Fortunately the steamer Pacific had departed from the wharf servicing the Sanitary Plant when a landslip occurred somewhere around 6.30 a.m. on the morning of 7 February 1890, an event which followed a period of heavy rain that had caused a number of landslips along North Quay.
On the night of 11 September 1866 a crowd of more than 400 hungry men who had found their way into the town surged from the Dunmore Arms in George Street.
Welcome home from the First World War for Department of Agriculture soldiers, 1919
In 1919 some 250 officers of the Department of Agriculture and their friends attended a function on the government yacht, Lucinda, to welcome home Agriculture employees who had served their country in the First World War. Ninety-one employees had enlisted from the Department; eleven had died in the conflict.
With so many timber buildings in Brisbane town, the threat of fire in the 1860s was a real one, as had been evidence by two significant fires in Queen Street in 1864, the latter of which destroyed fifty houses, two banks, three hotels and four drapery businesses.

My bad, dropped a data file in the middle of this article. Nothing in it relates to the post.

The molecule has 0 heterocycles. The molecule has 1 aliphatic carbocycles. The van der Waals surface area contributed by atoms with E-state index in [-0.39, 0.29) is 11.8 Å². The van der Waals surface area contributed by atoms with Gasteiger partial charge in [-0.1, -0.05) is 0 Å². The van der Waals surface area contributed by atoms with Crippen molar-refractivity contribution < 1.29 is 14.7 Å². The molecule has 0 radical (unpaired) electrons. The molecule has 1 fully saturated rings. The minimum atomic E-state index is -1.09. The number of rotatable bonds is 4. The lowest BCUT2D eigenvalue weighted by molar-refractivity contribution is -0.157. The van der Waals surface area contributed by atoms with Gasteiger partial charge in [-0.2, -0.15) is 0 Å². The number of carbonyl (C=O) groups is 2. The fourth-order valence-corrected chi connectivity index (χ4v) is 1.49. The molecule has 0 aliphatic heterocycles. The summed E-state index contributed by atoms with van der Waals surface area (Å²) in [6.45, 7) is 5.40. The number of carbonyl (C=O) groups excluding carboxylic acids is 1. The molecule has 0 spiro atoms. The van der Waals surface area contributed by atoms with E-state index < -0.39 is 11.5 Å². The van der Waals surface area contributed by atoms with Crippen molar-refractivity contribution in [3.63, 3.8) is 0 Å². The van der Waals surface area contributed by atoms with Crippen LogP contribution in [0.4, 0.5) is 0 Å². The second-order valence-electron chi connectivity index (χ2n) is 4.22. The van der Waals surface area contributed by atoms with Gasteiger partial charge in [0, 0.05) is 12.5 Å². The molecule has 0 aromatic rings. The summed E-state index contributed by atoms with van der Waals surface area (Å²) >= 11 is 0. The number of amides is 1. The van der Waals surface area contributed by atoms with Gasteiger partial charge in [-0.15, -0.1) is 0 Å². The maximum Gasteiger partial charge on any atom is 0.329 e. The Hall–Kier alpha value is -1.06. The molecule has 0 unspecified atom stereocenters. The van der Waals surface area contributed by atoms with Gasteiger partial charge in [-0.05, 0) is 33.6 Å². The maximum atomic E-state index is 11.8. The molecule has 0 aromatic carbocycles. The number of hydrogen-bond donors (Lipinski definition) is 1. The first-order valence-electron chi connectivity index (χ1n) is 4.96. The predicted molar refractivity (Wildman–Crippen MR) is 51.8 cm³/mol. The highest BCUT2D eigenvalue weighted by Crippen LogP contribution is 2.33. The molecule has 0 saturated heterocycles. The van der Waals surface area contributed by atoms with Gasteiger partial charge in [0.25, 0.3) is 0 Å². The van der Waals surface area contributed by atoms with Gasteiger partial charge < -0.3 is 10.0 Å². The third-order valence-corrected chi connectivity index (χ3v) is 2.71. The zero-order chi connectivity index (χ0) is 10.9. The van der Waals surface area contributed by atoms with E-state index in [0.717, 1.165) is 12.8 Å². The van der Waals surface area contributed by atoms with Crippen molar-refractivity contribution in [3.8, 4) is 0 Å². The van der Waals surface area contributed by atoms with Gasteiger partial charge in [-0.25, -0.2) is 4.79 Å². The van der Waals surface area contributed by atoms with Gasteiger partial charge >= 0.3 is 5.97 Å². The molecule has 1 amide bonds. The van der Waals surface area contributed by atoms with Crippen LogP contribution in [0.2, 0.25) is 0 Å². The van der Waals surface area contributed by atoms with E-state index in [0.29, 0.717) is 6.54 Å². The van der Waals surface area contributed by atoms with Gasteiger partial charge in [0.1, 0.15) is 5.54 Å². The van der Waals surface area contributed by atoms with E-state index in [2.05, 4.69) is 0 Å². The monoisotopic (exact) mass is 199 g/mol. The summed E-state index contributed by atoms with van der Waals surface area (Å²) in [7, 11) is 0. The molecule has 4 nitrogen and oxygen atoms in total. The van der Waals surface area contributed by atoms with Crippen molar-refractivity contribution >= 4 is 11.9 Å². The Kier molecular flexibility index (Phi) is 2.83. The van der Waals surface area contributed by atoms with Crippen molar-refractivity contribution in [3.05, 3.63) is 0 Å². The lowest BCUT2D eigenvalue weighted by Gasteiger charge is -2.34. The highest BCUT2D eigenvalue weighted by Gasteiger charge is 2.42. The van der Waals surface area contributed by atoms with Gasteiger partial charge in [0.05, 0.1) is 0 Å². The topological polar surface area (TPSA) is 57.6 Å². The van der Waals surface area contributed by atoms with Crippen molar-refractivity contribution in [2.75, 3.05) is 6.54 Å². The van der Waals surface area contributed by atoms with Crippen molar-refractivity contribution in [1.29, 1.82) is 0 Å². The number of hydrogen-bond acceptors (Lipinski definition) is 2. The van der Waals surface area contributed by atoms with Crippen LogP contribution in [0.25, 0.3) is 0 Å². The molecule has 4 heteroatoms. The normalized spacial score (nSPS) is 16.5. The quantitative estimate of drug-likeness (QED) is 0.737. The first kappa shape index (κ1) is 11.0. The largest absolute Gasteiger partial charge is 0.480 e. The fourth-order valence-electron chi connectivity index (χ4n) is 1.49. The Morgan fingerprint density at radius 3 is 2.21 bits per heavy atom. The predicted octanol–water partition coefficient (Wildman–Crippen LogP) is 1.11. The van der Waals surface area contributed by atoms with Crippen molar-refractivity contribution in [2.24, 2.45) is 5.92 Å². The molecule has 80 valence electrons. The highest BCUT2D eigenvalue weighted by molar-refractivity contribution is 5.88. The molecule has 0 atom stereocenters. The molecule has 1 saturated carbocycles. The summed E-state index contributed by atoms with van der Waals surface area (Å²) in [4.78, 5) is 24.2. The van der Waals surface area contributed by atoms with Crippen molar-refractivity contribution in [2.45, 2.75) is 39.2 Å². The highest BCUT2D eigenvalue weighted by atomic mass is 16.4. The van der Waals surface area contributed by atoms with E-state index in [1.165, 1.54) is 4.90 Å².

Brisbane had no fire engine when the first serious conflagration for the town broke out on 8 July 1855, a Sunday morning, in the building that housed William Pettigrew’s steam saw mill. With no fire engine and few people about, Pettigrew’s first attempt at the mechanisation of timber saw milling in Queensland burnt to the ground, causing him an estimated loss of nearly £3,000.
The Brisbane River rose in flood on three occasions in February 1893. An early cyclonic deluge was followed by a second cyclone event on 11 February. The third cyclone on 19 February peaked slightly lower than the first. Destruction in Brisbane and beyond was widespread.